Video streaming: Do you know what your kids are watching?
Your kids are streaming more video. How do you know what they’re watching and engage with them about it?
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It may seem reasonable to assume that more time in the house together means families are growing closer. However, certain media behaviors are shifting away from family time to solitary time. Nowhere is this more evident than in video viewing.
We’re long past the traditional family TV viewing time as the primary way we watch these days. We continue to see increases in mobile and online streaming video—especially in ages 8 – 17. According to Magid’s 2020 Mobile Lifestyle Study, over half of kids (52%) have increased video viewing on their phones, and over a third (38%) have increased video viewing on laptops. The study was fielded July 15 to 27, 2020, and we asked: “During the past 3 months or so, how much have you used your smartphone for each of these activities, compared to how much you used it before?”
With more solitary viewing, connecting with your kids about what they’re watching—and whether or not it’s age-appropriate—can be a tough assignment to keep up with. These tips can help you engage with your kids about video, keep aware of what they’re watching and hopefully give you some peace of mind.
- Speak human. Solving any digital parenting issue begins with a human conversation. Do you know your child’s favorite video platform? Is it an online site, like YouTube? Or one of the family’s subscription streaming services, like Netflix or Disney+? Talking to your kids about where and what they watch can open a lot of doors. It can be a great way to connect and gain an understanding of what informs kids’ worlds as they explore their own autonomy.
- Know your parental controls. Knowing the platforms will help shed light on parental control options. Streaming services like Netflix or Hulu provide age settings based on content ratings. If you have more than one child, services like Netflix, HBO Max and Disney+ offer multiple family profiles under one account, allowing you as account holder to determine the appropriate age setting for every child in your family.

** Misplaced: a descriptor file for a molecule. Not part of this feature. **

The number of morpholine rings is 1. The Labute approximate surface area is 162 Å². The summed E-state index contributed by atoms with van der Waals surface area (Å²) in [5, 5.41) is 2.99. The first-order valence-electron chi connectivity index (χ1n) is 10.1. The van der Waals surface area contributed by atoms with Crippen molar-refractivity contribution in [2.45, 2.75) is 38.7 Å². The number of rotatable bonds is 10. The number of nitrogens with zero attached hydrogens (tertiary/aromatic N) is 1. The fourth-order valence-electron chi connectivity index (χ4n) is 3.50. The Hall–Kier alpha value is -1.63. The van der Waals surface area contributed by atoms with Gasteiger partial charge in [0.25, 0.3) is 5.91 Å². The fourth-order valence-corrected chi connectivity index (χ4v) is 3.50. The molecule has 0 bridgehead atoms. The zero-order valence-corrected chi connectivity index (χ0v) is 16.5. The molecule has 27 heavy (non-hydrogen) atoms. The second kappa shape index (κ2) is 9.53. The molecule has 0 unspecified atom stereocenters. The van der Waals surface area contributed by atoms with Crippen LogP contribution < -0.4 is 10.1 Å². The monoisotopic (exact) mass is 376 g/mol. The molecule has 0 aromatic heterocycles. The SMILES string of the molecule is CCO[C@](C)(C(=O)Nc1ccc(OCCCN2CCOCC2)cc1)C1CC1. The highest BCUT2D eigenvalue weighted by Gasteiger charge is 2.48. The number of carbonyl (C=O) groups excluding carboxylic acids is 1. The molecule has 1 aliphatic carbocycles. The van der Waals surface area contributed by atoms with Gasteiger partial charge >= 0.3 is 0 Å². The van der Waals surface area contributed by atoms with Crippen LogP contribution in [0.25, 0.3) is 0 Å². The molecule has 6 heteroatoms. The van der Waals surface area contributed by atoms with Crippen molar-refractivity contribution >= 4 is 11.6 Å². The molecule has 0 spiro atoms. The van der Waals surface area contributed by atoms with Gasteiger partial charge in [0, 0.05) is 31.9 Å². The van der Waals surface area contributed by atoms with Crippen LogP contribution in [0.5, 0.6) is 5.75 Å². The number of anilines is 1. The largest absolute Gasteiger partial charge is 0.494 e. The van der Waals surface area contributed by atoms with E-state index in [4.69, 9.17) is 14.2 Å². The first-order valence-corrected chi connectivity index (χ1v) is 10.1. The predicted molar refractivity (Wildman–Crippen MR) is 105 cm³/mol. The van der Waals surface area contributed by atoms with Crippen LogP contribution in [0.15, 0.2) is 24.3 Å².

- Know the platforms. Online user-generated video sites can be more challenging for parents. This is where understanding the type of content your kids enjoy can be crucial. Sites like YouTube and Facebook offer recommendations based on algorithms intended to keep kids watching. Many kids will bounce from one video to the next, potentially inviting unexpected, unwanted or inappropriate content. This underscores the need to talk with kids about what they’re watching, but also where they’re watching it. The New York Times podcast series Rabbit Hole is highly recommended as an exploration of video platforms, their recommendation engines and the impact this can have on viewers.
- Consider kid-friendly options. While the major online video sites like YouTube are loaded with endless numbers of videos, most of these platforms enforce guidelines that restrict certain types of videos, like those with strong sexual content. Many also offer kid-friendly options. TikTok has a “family pairing” offering that allows parents to restrict content and messages from their own phone without accessing the child’s device. TikTok and YouTube both offer curated video playlist options intended for kids as well as safe zones like YouTube Kids that offer age-appropriate content and restrictions on advertising.
With the many video streaming options currently available to kids, the conversation becomes of key importance. Take this opportunity to understand your child’s overall interests. Even if you’re not watching the same shows together, they will likely welcome a chance to talk about their favorite videos. Showing interest in what they’re viewing can open doors of communication in a fun and enlightening way. Maybe it will even lead to some common viewing interests—and a return to some family viewing time together.
Worried about online streaming and screen time? Get age-appropriate expectations from the experts at the Family Online Safety Institute and learn how to better Manage Screen Time.
52% of kids have increased video viewing on their phones; 38% have increased video viewing on laptops
Magid’s 2020 Mobile Lifestyle Study